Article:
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AM News Brief: Easing COVID Rules For Skiers, MountainStar Healthcare Expansion & Federal Dollars Could Mean Fewer Car-Wildlife Crashes

safe passage deer crossing
Mark Gocke
A group of pronghorn cross U.S. Highway 191 at Trappers Point crossing west of Pinedale prior to the overpass being constructed. Roadway projects are aiming to reduce collisions with wildlife like these pronghorn. This story and more in Tuesday's news brief.

Tuesday Morning, Sept. 21, 2021

Northern Utah

MountainStar Healthcare To Expand In Utah

Nashville-based HCA Healthcare has signed an agreement to buy the five hospitals owned by Steward Healthcare in Utah. The facilities are in Layton, West Jordan, West Valley and Lehi, and also includes Salt Lake Regional Medical Center. HCA owns nearly 190 hospitals throughout the country. It operates as MountainStar Healthcare locally with eight current hospitals in Utah including St. Mark’s in Salt Lake City and Ogden Regional Medical Center. — Elaine Clark

Skiers Won’t Need Lift Line Masks At Park City Mountain Resort

Vail Resorts has announced COVID-19 safety protocols for the upcoming ski season, and they’re less strict than last year. Vail owns Park City Mountain Resort. KPCW reports that skiers won’t need reservations to ride the lifts there this year, and lifts and gondolas will be at full capacity. As far as masks are concerned, they’ll only be required indoors at places like restaurants, restrooms and rental shops. Skiers won’t have to wear them in the lift lines. Vail Resorts will also require vaccines for all employees. — Ben Lasseter, KPCW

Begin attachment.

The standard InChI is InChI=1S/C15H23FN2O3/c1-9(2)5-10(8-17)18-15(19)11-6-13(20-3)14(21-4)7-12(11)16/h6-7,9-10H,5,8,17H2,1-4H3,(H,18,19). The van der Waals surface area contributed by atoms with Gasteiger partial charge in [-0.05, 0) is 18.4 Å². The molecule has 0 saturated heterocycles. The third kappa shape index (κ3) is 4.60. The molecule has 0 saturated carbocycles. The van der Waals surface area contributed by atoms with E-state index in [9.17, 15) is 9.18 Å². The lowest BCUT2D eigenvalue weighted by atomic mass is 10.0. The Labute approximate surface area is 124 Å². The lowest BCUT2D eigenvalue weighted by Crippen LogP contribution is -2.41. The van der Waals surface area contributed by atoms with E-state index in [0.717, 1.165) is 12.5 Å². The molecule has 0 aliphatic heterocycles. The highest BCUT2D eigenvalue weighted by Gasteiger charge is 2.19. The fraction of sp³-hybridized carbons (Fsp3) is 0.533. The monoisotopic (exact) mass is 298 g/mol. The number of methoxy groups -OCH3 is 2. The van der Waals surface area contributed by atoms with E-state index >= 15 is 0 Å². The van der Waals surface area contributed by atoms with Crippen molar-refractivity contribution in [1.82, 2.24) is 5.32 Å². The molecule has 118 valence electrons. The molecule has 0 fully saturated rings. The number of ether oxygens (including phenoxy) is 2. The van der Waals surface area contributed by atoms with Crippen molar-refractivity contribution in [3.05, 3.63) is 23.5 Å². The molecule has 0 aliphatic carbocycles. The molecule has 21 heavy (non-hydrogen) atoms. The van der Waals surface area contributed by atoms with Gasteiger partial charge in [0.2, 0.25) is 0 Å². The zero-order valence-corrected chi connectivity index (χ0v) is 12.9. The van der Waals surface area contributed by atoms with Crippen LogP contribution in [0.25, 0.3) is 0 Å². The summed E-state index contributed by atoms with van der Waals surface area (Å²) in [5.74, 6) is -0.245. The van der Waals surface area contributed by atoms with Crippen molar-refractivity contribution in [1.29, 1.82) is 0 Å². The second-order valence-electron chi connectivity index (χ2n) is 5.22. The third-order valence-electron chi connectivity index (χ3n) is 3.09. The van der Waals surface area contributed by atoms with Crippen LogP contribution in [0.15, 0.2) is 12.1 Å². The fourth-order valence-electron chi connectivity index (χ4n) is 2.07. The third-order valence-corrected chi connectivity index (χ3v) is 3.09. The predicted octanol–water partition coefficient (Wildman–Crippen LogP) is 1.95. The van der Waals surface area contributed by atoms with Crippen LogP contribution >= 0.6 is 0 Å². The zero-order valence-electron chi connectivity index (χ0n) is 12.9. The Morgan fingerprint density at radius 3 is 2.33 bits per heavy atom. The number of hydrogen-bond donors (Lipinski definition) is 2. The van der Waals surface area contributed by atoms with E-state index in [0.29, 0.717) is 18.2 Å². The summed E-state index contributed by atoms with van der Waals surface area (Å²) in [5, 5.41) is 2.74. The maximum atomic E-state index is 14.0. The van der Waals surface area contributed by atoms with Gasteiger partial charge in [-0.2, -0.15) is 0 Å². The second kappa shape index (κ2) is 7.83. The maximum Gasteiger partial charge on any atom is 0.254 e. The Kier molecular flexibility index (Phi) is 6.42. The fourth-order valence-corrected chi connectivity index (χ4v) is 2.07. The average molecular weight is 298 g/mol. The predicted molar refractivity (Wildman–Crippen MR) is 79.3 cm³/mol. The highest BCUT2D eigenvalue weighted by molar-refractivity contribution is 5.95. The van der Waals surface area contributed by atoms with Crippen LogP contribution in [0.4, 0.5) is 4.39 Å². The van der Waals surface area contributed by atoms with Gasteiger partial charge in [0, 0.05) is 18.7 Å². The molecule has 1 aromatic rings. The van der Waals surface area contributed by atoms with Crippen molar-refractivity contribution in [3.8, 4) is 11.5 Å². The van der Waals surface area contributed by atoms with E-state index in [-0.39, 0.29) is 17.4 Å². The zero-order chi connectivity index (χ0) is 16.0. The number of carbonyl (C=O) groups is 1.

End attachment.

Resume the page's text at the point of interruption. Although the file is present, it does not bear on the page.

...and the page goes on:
Cooking Program Leads To Life Skills For Homeless

Catholic Community Services of Utah is helping people who are experiencing homelessness gain skills that can lead to employment opportunities. Their new work preparedness program launched last week. St. Vincent’s Kitchen Academy is a 12-week culinary program meant to help people gain both life and cooking skills. They will also receive help with housing, transportation and clothing. Monica Rich, employment and life skills specialist for Catholic Community Services, said it's important to provide opportunities for people to better their circumstances. She said employment is a vital part of maintaining housing stability. The program is set to partner up with local restaurants in Salt Lake City to also provide job opportunities after training. Read the full story. — Ivana Martinez


Federal Dollars Could Mean Fewer Car-Wildlife Accidents

The proposed federal infrastructure bill would give $350 million to build more wildlife bridges and tunnels across highways. It’s the first time the feds have dedicated resources to this issue. Between one to two million large animals are killed by vehicles every year, and the accidents cost drivers, passengers and insurance companies billions of dollars in health and medical costs. Wyoming and Montana have some of the highest wildlife-vehicle collision rates in the country. — Nate Hegyi, Mountain West News Bureau

Two Agencies Settle Dispute Over Colorado River Use

Two major California water agencies have settled a dispute that once threatened to derail a multi-state agreement to protect the Colorado River. The Imperial Irrigation District is the largest, single recipient of Colorado River water. It sued the Metropolitan Water District twice in the past two years over water contributions and water storage. The entities announced Monday they have reached a settlement agreement. Under the agreement, Imperial can store water in Lake Mead under Metropolitan's account. The irrigation district also will contribute water to a regional drought contingency plan if California is called on to help stave off further water cuts. The river serves 40 million people in Colorado, Wyoming, Utah, New Mexico, Arizona, California, Nevada and Mexico. — Associated Press

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